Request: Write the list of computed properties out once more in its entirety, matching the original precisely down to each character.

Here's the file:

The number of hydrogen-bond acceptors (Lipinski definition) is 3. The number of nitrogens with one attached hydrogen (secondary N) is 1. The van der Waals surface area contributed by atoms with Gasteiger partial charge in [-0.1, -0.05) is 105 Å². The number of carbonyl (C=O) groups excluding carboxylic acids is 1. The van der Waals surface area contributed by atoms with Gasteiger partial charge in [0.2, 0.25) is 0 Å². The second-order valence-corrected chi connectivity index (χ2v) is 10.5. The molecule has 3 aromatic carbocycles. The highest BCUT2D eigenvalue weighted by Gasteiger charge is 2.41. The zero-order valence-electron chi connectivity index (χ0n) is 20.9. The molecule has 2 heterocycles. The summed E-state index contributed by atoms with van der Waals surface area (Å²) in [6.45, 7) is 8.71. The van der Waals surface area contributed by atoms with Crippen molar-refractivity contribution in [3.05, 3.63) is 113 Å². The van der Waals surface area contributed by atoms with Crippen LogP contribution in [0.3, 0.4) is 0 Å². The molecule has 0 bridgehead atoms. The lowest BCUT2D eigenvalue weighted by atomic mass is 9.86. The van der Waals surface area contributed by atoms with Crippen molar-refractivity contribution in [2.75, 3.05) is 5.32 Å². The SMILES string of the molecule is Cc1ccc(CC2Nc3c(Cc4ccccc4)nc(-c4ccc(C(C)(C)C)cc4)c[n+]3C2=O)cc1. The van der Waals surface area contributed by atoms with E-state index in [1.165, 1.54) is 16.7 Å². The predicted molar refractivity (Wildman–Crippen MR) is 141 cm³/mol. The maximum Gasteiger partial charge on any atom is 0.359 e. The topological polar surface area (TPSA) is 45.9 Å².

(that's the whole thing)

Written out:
The number of hydrogen-bond acceptors (Lipinski definition) is 3. The number of nitrogens with one attached hydrogen (secondary N) is 1. The van der Waals surface area contributed by atoms with Gasteiger partial charge in [-0.1, -0.05) is 105 Å². The number of carbonyl (C=O) groups excluding carboxylic acids is 1. The van der Waals surface area contributed by atoms with Gasteiger partial charge in [0.2, 0.25) is 0 Å². The second-order valence-corrected chi connectivity index (χ2v) is 10.5. The molecule has 3 aromatic carbocycles. The highest BCUT2D eigenvalue weighted by Gasteiger charge is 2.41. The zero-order valence-electron chi connectivity index (χ0n) is 20.9. The molecule has 2 heterocycles. The summed E-state index contributed by atoms with van der Waals surface area (Å²) in [6.45, 7) is 8.71. The van der Waals surface area contributed by atoms with Crippen molar-refractivity contribution in [3.05, 3.63) is 113 Å². The van der Waals surface area contributed by atoms with Crippen LogP contribution in [0.3, 0.4) is 0 Å². The molecule has 0 bridgehead atoms. The lowest BCUT2D eigenvalue weighted by atomic mass is 9.86. The van der Waals surface area contributed by atoms with Crippen molar-refractivity contribution in [2.75, 3.05) is 5.32 Å². The SMILES string of the molecule is Cc1ccc(CC2Nc3c(Cc4ccccc4)nc(-c4ccc(C(C)(C)C)cc4)c[n+]3C2=O)cc1. The van der Waals surface area contributed by atoms with E-state index in [1.165, 1.54) is 16.7 Å². The predicted molar refractivity (Wildman–Crippen MR) is 141 cm³/mol. The maximum Gasteiger partial charge on any atom is 0.359 e. The topological polar surface area (TPSA) is 45.9 Å².